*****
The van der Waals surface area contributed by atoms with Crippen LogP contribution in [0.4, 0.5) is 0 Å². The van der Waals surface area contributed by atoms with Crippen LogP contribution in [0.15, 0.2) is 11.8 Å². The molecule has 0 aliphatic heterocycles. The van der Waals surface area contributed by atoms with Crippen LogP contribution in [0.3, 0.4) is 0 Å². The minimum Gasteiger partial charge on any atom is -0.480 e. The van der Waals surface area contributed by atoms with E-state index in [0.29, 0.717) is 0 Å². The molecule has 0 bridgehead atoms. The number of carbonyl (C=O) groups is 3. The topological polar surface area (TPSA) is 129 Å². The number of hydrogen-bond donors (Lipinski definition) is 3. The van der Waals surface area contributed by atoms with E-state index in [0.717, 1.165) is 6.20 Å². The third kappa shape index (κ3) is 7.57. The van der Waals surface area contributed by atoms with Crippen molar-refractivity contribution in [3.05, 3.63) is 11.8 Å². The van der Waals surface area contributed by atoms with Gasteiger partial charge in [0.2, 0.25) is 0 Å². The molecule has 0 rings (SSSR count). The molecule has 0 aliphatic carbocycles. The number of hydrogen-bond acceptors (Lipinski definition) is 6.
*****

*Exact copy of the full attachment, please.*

The van der Waals surface area contributed by atoms with Crippen LogP contribution in [0.4, 0.5) is 0 Å². The van der Waals surface area contributed by atoms with Crippen LogP contribution in [0.15, 0.2) is 11.8 Å². The molecule has 0 aliphatic heterocycles. The van der Waals surface area contributed by atoms with Crippen LogP contribution in [0.3, 0.4) is 0 Å². The minimum Gasteiger partial charge on any atom is -0.480 e. The van der Waals surface area contributed by atoms with E-state index in [0.29, 0.717) is 0 Å². The molecule has 0 bridgehead atoms. The number of carbonyl (C=O) groups is 3. The topological polar surface area (TPSA) is 129 Å². The number of hydrogen-bond donors (Lipinski definition) is 3. The van der Waals surface area contributed by atoms with E-state index in [0.717, 1.165) is 6.20 Å². The third kappa shape index (κ3) is 7.57. The van der Waals surface area contributed by atoms with Crippen molar-refractivity contribution in [3.05, 3.63) is 11.8 Å². The van der Waals surface area contributed by atoms with Gasteiger partial charge in [0.2, 0.25) is 0 Å². The molecule has 0 rings (SSSR count). The molecule has 0 aliphatic carbocycles. The number of hydrogen-bond acceptors (Lipinski definition) is 6.